Social Dominance Increases Testosterone

Testosterone and social dominance

Testosterone, the hormone primarily responsible for male sex characteristics, is known to increase social dominance and aggressiveness in animals, including man. In turn, social dominance increases testosterone.

The male sex characteristics that testosterone (T) changes in men include body mass (higher), muscle mass (higher), voice (lower), body and facial hair (more).

Since men compete with other men either directly, such as in fights or combat, or indirectly, such as the achievement of higher status, and since the results of these competitions determine mating success to a large degree, it might be expected that T affects psychological characteristics that play a role in male-to-male competition.  Indeed it does.

In rodents, T increases aggression, or physical violence directed at other animals. But it doesn’t necessarily do so in humans. Humans win competitions in the status hierarchy less by aggression with intent to cause harm than by dominance — placing others in submission or on a lower level of the hierarchy.

In competitions for status, T rises in the winners and declines in the losers. T also rises in anticipation of the competition, regardless of who ultimately wins or loses.

Dominance and T affect each other, reciprocally. That means that acting dominant can raise T levels.

Sports cars, testosterone, and the Handicap Principle

Conspicuous consumption is a type of status display. Flaunting a large display of wealth (or other resources) is a signal that one has such high status that one can afford to do so.

Conspicuous consumption could be said to be an example of the handicap principle; essentially, you have so much wealth (or power, strength, or other resources) that you can afford to waste some of it on your conspicuous displays. The peacock’s tail is the classically cited example: he is so strong, his genes are so great, that he can afford this costly tail which attracts predators and hinders his flight, all just to attract a mate.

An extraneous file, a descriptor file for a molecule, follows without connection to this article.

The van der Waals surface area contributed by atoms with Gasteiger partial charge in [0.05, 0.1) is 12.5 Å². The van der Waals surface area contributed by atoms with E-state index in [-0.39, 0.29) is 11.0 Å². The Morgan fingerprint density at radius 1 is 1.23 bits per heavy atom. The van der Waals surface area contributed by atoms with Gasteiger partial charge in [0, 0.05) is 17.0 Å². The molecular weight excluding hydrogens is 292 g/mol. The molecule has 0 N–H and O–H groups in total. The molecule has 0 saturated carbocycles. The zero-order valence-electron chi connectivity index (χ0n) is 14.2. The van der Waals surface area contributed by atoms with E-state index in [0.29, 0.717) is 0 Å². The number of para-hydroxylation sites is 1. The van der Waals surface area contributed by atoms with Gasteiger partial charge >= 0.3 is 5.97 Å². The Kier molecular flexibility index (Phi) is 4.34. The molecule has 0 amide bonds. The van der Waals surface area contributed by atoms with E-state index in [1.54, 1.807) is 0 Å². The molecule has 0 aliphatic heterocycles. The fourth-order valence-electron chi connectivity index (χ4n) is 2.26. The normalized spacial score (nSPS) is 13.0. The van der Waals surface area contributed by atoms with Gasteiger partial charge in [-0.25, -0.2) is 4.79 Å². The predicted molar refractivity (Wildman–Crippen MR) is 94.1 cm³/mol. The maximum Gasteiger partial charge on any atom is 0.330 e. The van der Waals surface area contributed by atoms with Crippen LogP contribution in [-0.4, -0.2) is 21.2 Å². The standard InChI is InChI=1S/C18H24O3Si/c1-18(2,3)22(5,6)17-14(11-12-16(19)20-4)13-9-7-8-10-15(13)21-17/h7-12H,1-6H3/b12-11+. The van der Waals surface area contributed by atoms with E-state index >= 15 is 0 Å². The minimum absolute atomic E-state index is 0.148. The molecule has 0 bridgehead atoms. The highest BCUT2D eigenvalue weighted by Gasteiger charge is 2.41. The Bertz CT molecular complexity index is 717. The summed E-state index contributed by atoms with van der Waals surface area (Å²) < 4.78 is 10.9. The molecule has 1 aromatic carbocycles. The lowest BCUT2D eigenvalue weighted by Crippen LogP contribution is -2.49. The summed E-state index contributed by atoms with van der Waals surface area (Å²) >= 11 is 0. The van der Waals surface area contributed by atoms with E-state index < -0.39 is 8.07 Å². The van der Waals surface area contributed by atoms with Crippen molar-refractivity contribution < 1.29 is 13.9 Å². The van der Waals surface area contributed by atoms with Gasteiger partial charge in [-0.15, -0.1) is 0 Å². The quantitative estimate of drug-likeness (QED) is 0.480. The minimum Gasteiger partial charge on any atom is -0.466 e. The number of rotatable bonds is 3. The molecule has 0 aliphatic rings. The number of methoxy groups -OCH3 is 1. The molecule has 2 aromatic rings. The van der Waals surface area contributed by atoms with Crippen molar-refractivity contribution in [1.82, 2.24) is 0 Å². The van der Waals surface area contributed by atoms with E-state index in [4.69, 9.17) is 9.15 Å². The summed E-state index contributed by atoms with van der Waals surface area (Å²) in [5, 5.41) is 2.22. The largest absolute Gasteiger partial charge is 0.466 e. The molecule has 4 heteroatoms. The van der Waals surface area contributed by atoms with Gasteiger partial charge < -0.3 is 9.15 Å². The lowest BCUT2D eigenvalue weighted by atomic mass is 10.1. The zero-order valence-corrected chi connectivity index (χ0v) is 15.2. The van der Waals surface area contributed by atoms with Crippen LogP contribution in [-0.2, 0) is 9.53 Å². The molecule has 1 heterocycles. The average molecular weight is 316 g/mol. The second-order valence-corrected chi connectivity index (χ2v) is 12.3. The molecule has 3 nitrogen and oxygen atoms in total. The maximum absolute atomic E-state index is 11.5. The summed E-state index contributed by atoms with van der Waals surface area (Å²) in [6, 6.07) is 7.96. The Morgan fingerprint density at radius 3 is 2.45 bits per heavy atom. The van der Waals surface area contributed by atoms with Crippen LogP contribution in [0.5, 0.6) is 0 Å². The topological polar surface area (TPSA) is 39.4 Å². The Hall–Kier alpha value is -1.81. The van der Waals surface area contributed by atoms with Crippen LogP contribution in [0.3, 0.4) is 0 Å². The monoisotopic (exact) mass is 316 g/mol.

Luxury cars are an example of both conspicuous consumption and the handicap principle.

Can luxury cars, or sports cars, raise T levels?

Indeed they can.

Scientists had men drive either a Porsche 911 Carrera, worth over $150,000, or a “a dilapidated 1990 Toyota Camry wagon having over 186,000 miles that was borrowed from a friend of the second author”.

When they drove the Porsche, T levels rose, about 5%; T levels dropped about 5% when they drove the old Toyota, but only when it was driven downtown, and not the highway, presumably because there was more of an audience downtown.

A display of dominance, that is, showing that one occupies a high rung on the ladder of the status hierarchy, raises T.

Fake it ’til you make it? Social dominance hacks

The evidence from this study, along with others that show that winning, either directly or vicariously, increases T, shows that a perceived jump up the status hierarchy can increase T. The sports car study shows that the jump doesn’t even have to be real.

That leads to the idea that you might be able to fake social dominance or higher social status to raise T. In turn, higher T increases the chances that phony social dominance could become real.

Posture: It’s been my observation that many men, most of them in fact, have poor posture. I attribute this either to laziness or ignorance of how they appear to others. Many of them, if they knew what it looked like, would stand and walk a lot more upright. Social signals like good or poor posture register subconsciously to most observers; I’m probably among the minority who sees them more directly, since I’ve become very aware of it.

Probably the first and easiest social dominance “hack” is improvement in posture and other body language. “Power poses” may increase T and lower cortisol, but this particular research has been disputed and may not be valid. Nonetheless, as social dominance increases T, this seems very unlikely to hurt. By standing and walking upright and not bent over, one signals pride in oneself, and others get the message.

Sports cars: You can get an actual sports car. If you can’t afford one, get a well-maintained used one — hardly anyone will know the difference. (Personal communication with the author.) Getting rid of my sensible Japanese compact car and buying a 2-seater sports car was definitely a social dominance hack.

Dress for success: This adage is well-known, and even has the distinct message of faking it ’til you make it. If you dress like you’re successful, others think you are, and then you’ll become successful. These days, it doesn’t take much either: merely dress like you haven’t just been shopping at Wal-Mart and you’ll look more socially dominant than most men out there.

Conclusion: Attitude matters

The research presented here shows the connections between mind, body, and society. Physical health is not merely a matter of diet and exercise and other physical inputs, but of one’s own outlook and attitude.

Taking pride in oneself and acting like it could reap big benefits.

PS: To get a dominating body, read my book, Muscle Up.

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